Wearing a protective suit and a mask, U.S. Ambassador to Japan Caroline Kennedy looks around the central control room for the unit one and unit two reactors of the tsunami-crippled Tokyo Electric Power Co. (TEPCO) Fukushima Daiichi nuclear plant at Okuma town in Fukushima prefecture on May 14, 2014. Reuters

Japan's top energy planner declined to shed light Monday on when a nationwide nuclear freeze might be lifted, saying an independent regulatory body would give the final word.

Toshikazu Okuya, who is tasked with drafting Japan’s mid- to long-term energy policy for the Ministry of Economy, Trade and Industry, emphasized the government’s eagerness to restart the nation’s nuclear reactors, which were idled for safety checks after the devastating earthquake and tsunami in March 2011 led to triple meltdowns at the Fukushima Daiichi plant.

But he said the Nuclear Regulation Authority, an independent agency created in September 2012 to ensure nuclear safety, would ultimately decide if and when the reactors could come back online. “Because of that, we will not be able to touch upon when and which” plants might be restarted, Okuya said during a presentation of Japan’s Fourth Strategic Energy Plan at Columbia University in New York.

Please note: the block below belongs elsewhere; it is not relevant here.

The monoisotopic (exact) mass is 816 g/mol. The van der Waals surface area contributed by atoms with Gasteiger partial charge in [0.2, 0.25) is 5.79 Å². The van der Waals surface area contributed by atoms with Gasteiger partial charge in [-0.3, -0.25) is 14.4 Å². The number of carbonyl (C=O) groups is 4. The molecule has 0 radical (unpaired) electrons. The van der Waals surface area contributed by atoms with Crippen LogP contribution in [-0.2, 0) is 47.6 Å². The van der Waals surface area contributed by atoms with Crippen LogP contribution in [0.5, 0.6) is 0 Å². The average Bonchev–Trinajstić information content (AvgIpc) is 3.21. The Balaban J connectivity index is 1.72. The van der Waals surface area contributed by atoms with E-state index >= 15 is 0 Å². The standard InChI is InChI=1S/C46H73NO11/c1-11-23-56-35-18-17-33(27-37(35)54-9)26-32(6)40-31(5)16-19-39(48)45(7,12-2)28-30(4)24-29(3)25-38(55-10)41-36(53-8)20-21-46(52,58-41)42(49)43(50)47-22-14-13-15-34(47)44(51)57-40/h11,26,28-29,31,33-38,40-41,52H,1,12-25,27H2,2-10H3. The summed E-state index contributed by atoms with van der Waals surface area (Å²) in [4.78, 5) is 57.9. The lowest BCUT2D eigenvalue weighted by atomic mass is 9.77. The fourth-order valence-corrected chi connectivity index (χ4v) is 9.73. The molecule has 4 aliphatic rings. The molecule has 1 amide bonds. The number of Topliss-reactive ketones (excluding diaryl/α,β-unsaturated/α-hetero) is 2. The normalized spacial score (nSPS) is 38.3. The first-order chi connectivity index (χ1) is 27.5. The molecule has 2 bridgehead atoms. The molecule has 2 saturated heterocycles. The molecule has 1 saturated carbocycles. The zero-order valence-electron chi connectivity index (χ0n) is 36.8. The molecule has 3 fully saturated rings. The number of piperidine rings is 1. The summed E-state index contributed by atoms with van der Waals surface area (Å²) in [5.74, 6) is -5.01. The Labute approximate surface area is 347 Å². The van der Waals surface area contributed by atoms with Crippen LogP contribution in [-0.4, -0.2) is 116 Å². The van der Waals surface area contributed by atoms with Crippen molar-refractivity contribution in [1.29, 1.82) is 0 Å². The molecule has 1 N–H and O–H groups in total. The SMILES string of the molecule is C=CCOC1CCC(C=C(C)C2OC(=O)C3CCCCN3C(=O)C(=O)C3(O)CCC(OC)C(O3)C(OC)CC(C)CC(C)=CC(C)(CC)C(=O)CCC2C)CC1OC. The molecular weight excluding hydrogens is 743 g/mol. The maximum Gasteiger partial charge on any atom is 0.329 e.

Of the 48 nuclear plants that were temporarily shut down, only 18 are currently under review to reopen, and the process looks to be long and contested. A court in May ruled against the restarting of one plant, a western power station run by Kansai Electric Power Co., after finding the utility’s safety guarantees to be insufficient in addressing the risks from earthquakes. Kansai Electric said it would appeal the ruling, according to Reuters.

Okuya acknowledged that public anti-nuclear feeling also poses a major challenge to reviving the troubled sector in the only nation to be attacked with atomic weapons. Many Japanese remain fearful of future accidents as they continue to grapple with health threats and displacements three years after the Fukushima disaster. Okuya said he regularly visits the prefectures and cities that host nuclear facilities to explain the need to bring them back, should they pass safety tests. He said that because of the nuclear freeze, Japan now gets 88 percent of its power generation supplies from foreign fossil fuel sources, up from about 60 percent before the accident.

“The opinions are divided, but we are trying to share the reality of Japan, about our energy situation,” Okuya said of his weekly visits. “We’re trying to take back confidence from the public, and we are doing that.”